Kadri will do anything to make junior squad

Ryan Pyette, QMI AGENCY

, Last Updated: 9:50 AM ET

Nazem Kadri leaves for the Canadian world junior selection camp in Regina Saturday morning.

He will do anything to make the team.

Even if it means committing a personal cardinal sin — dumping in the puck.

“I’ve never really been a big fan of dumping the puck,” the London Knights forward and Toronto Maple Leafs first rounder said, “especially on the power play. But if that’s what I’m asked to do, that’s what I’ll do.

“I know I have to keep it simple.”

That’s never easy for a player so full of flair, a daring puck handler who specializes in high degrees of difficulty.

The truly talented stickmen trample all over the fine line between highlight reel goal and costly turnover.

Most skaters see a wall of defenders in front of them and opt for “the safe play.”

From his youngest minor hockey days in London, Kadri saw that barrier and thought, “I can deke them all.”

“Sometimes, it creeps in,” Kadri, 19, said with a grin. “I know that when it’s just me and there are three guys there, I’m not supposed to try to go around them.”

He knows it, but it’s tempting.

His toe drag is mesmerizing.

This past Sunday, he hypnotized big Swedish goalie Robin Lehner, the six-foot-four, 224-pound Ottawa Senators prospect with the Soo Greyhounds, by putting the bait out, then rifling the puck up high over him in one motion.

“I’ve worked on the toe drag since my draft year,” he said, “but ever since I was a kid, I always did those little drills with my hands and wrists to try to get better at it.”

And every year during the holiday season, he and dad Sam watched the world junior tournament from beginning to end.

He saw all those clutch goals.

He celebrated when, two years ago, his old Kitchener Rangers teammate Matt Halischuk bagged the tournament winner.

“You see Hally become the Canadian sweetheart for a while after scoring that goal and I thought it was great because he deserved it,” Kadri said. “Of course, you think about getting one of those big goals but my only focus right now is to make the team. You’re playing with the best players in Canada and it’s a great opportunity. There’s the camp and exhibition games to get through first and I have to show well.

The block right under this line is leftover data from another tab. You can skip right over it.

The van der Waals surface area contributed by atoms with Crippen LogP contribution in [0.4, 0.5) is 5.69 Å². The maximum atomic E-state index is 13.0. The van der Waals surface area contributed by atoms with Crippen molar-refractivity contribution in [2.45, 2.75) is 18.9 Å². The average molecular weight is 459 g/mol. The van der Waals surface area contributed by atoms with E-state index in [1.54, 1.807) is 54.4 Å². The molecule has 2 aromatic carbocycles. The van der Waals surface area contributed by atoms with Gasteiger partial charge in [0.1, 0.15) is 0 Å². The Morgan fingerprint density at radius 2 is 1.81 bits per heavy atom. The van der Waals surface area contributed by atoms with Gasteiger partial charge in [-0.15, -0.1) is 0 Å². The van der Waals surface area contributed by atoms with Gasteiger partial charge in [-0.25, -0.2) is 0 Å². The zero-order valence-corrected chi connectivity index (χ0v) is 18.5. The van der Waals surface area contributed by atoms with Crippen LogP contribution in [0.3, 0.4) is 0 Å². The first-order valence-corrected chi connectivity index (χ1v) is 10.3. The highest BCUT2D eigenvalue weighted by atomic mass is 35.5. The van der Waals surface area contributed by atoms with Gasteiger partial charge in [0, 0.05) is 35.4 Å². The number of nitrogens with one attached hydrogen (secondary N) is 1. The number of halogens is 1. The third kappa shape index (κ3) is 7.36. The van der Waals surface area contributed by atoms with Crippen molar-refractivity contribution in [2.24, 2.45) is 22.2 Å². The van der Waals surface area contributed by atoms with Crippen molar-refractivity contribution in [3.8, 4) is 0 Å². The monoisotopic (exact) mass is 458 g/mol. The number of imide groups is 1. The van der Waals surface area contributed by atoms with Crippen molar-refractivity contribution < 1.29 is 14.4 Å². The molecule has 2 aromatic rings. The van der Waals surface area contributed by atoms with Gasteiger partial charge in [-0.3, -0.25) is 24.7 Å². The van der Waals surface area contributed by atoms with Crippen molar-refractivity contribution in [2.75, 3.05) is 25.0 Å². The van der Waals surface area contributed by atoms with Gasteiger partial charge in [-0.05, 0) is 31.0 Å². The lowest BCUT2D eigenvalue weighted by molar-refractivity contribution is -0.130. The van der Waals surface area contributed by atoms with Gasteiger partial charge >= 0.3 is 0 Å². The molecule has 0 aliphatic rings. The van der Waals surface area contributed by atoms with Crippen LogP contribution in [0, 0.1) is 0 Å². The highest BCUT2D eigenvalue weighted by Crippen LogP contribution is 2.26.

“I was invited for a reason.”

Kadri was cut last year from the team that won a fifth straight gold in Ottawa under Pat Quinn. He suffered a broken jaw a few weeks before the selection camp.

“Hopefully, the second time is the charm,” he said. “I obviously learned a lot from going last time. I’m ready to go and I’m excited about it.”

In Saskatchewan, he will be intent on proving to Hockey Canada and world junior head coach Willie Desjardins they can count on him.

Trusted to make the proper decision at the right moment. Reliable enough to play a two-way game.

A standout at his first Leafs camp, Kadri was told to beef up his physical play.

“I’m trying to show I can be an energy guy,” he said, “but I’ve been caught a few times.”

He already has a career-high 62 penalty minutes in 27 games. Last Saturday, he irritated the Saginaw Spirit to the point where they ended up losing four players to 22 games worth of suspensions.

Kadri didn’t score as much as expected after returning to London.

But he has 17 points in his past eight games. At times, he has taken over on the ice.

“He’s really worked on his shot lately,” Knights teammate and United States world junior hopeful Phil McRae said, “and it’s helped because he’s been filling the net. He can do so many things with the puck. (Linemate) Jared Knight and I always laugh about it. Just get the puck to Naz and he’ll do something good with it.”

Often, it’ll be magical.

But if Canada needs him to dump-and-chase at the world juniors, he promises to grit his teeth and do that, too.


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